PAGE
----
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Here is the new cover of my book made by Andrew Meit!
Here is the page about the book: Sun, Star and Desert Sand
Solar Flares and Sunbeams: An Anthology for Ra and His Family
by Chelsea Luellon Bolton
Ra (Re) is the ancient Egyptian God of the Sun. He is the creator of the world, Gods and Humankind. He is both the warmth of the sun and its fiery, scorching rays. He is the one who travels through the sky during the day and through the Underworld at night, culminating in His defeat of the Evil Serpent. He merges with Wesir (Osiris), the King of the Underworld and renews the afterlife and creation.
He has many forms and syncretisms with other gods. He has many daughters who bear the title “Eye of Ra” which means they are His guardians and protectors who harness the fierce power of sun to dispose of enemies and evil forces.
Contributors can explore:
Ra as the creator of the world
Ra as the Creator of Humankind
Ra as the God of Kings
Ra as the Lord of All or Lord of the Limit
Ra and His Forms (Khepri, Ra and Atum as Morning, Noon and Night)
Ra and His Syncretisms (Amun-Ra, Atum-Ra, Khnum-Ra, Wepwawet-Ra, Sobek-Ra, Osiris-Ra, Ra Heru-akhety/Ra Horakhty)
Relationships with Ra and His Consorts (Hathor, Sekhmet, Bast, Nephthys) and as Amun-Ra (Mut)
Relationships between Ra and His Daughters (Bast, Sekhmet, Mut, Aset/Isis, Tefnut, Hathor, etc)
Relationships between Ra and the Celestial Cow/Mehet Weret (Forms: Neith, Hathor, Aset/Isis, Nephthys, Nut)
Relationships between Ra and His Sons (Anubis, Wepwawet, Shu)
Ra and His associations with Set or Thoth or Horus
Ra as a Fatherly figure, savior or personal God
We are seeking submissions of:
• poetry and oracles
• hymns and prayers
• devotions, rituals or magical practice
• academic or scholarly articles (with footnotes and bibliography)
• short fiction (5,000 word limit)
• artwork (300dpi; black and white only)
• translations of ancient works (must have permission of the copyright owner or translator if not translated directly from the hieroglyphs)
Deadline: October 1, 2017
Submission Formats: Word Document pasted within the body of an email or as an email attachment. Also please put RA SUBMISSION in the title of the email.
Rights: Worldwide, non-exclusive for print book and e-book formats (contributors retain all rights to their work); projected release date is TBA through Lulu.com;
Contributors: There is no monetary compensation for contributors. Contributors will receive a free PDF copy of the book for personal use and a coupon code to purchase the book at a discount. A permission to publish form will be sent out via email once all the submissions are received.
by Chelsea Luellon Bolton
I am the Hidden One
I am She Who is Hidden,
I am Nebet Het
Of the Shade
Of the Stillness of Night with no Moon
No light. Continue reading
Festivals for Bast or Bast-Mut
compiled by Chelsea Luellon Bolton
10-Procession of Bast, Goddess of Ankhtawy
18-Eve of the Festival of Opet
19 to 3 Akhet 10 (24 days)-Festival of Opet
1-Speech of Sekhmet-Bast
20-Procession of Bast, Mistress of Ankhtawy, Before Ra She is Angry
29-Speech of Bast
10-Speech of Bast, Lady of Memphis
12-Speech of the Image of Bast
15-Feast of Sekhmet and Bast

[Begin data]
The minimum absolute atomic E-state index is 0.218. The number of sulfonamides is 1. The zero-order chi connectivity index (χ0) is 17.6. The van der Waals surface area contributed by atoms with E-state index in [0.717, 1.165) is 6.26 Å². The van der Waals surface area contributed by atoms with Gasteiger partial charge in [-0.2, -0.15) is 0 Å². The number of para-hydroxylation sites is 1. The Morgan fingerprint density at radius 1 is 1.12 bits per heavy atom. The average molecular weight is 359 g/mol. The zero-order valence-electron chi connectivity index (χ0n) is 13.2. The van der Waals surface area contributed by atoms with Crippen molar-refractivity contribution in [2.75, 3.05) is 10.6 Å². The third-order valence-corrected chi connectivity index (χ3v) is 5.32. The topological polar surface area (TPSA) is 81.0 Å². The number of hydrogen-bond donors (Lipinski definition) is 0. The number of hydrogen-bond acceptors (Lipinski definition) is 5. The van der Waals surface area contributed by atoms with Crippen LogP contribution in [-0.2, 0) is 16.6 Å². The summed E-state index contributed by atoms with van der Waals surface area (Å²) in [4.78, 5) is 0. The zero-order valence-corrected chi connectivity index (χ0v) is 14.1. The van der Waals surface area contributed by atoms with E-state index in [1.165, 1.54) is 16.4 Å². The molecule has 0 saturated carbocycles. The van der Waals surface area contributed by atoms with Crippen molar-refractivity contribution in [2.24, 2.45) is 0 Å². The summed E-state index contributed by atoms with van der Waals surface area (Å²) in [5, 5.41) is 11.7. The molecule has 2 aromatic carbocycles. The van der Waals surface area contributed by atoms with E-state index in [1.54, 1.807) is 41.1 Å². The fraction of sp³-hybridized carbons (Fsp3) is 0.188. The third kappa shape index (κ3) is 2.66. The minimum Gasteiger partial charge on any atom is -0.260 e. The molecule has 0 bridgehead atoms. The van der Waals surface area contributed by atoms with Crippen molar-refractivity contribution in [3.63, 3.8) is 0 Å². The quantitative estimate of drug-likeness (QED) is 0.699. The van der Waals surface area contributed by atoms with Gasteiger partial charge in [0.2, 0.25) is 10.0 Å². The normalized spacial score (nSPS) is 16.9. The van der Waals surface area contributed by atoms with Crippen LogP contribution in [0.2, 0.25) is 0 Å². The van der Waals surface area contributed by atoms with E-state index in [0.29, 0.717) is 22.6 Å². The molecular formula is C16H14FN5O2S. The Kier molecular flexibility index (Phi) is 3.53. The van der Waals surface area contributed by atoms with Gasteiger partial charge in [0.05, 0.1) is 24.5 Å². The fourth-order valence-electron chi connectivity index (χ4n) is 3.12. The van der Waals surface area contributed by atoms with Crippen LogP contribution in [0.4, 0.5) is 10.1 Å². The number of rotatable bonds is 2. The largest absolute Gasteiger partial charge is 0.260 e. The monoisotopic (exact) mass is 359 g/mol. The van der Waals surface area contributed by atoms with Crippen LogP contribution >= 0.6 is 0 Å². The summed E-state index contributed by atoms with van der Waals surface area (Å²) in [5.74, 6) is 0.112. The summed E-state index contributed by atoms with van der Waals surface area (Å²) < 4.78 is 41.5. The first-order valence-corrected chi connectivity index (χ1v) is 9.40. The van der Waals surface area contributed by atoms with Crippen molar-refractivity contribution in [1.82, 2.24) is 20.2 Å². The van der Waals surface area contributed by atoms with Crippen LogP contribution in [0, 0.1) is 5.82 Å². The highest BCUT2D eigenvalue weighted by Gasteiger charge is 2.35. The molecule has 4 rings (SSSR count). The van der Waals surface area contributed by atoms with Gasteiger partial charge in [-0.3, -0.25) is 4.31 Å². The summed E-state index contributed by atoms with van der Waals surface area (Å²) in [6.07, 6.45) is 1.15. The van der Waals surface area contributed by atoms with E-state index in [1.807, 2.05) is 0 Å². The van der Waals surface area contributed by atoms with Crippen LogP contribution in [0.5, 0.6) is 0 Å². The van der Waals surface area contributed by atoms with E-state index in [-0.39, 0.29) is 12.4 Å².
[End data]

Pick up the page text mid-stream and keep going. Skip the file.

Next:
3-Feast of the Drunkenness of the Eye of Ra
19-Speech of Bast
19-Feast of Bast
20-Procession of Bast Who Protects the Two Lands
21-Bast Guards the Two Lands
28 to 2 Peret Day 4-The Distant Goddess Returns from Nubia (6 day festival)
29-Bast and Sekhmet Guide the Two Lands
29-Feast of the Navigation of Bast
1-Feast of Ra and the Eye of Ra
4-Day of Chewing Onions for Bast
11-Speech of Bast
16-Feast of Bast, Purifying Sekhmet
Bakir, Abd el-Mohsen. The Cairo Calendar No. 86637. Cairo, 1966.
Brier, Bob. Ancient Egyptian Magic. New York: William Morrow and Company, 1980.
Cauville, Sylvie. Dendara XV: Traduction. Peeters, 2012.
El-Sabban, Sherif. Temple Festival Calendars of Ancient Egypt. Wiltshire: Liverpool University Press, 2000.
Spalinger, Anthony. Three Studies on Egyptian Feasts and Their Chronological Implications. (Maryland: Halgo, 1992
Sauneron, Serge. Esna V: Les fetes religieuses d’esna aux derniers siecles du paganisme. Institut français d’archéologie orientale, 2004.
Siuda, Tamara. The Ancient Egyptian Prayerbook. Illinois: Stargazer Design, 2009.
The Bast Devotional from Bibliotheca Alexandrina is re-opening for submissions until the end of February 2015.
Here are the guidelines: Bast Devotional Submission Guidelines
Bast means “she of the ointment jar” or “devouring lady” (1). She is a lioness goddess of protection, the sun, the home and an Eye of Ra. She was the fierce lioness in some myths of the Distant Goddess. Later in the Greco-Roman Period, Bast became depicted as a domestic cat.
She was honored with her consort Ra-Atum (or Atum-Ra) and her sons Heru-Hekenu (Horus of Praises) and Ma’ahes (Mihos) at her Temple of Per-Bast (Bubastis). In Memphis, her consort was Ptah and her son was Nefertem. As the syncretic Goddess Bast-Mut, her consort was Amun-Ra and her son was Khonsu.
Bast’s syncretic forms are Bast-Mut and Sekhmet-Bast.
There is also a book about Bast called Bast, Cat Goddess of Ancient Egypt by Linda Illes. Just a note, the author does not cite sources.
Offerings to Bast-Mut
Red Wine (Cabernet Sauvignon; Pomegranate-Wine)
Scents: Sandalwood, Cinnamon, Jasmine, Vanilla
Light: Red or gold candles
Colors: Red, White or Purple (especially as Bast-Mut); Green and Gold as well.
Flowers: Red Roses, flowers in general
1) Siuda, Tamara. The Ancient Egyptian Prayerbook. Stargazer Design, 2009. page 62.
Pinch, Geraldine. Egyptian Mythology: A Guide to the Gods, Goddesses and Traditions of Ancient Egypt. New York: Oxford University Press, 2004.
Joyce Tyldesley. The Penguin Book of Myths and Legends of Ancient Egypt. (Penguin 2011), 196-197.
Golden of the Valley, Lapis of the River
This is Shefyt’s blog which is dedicated to Bast.
Bast Wiki Entry
The Bast entry at the Wepwawet-Wiki.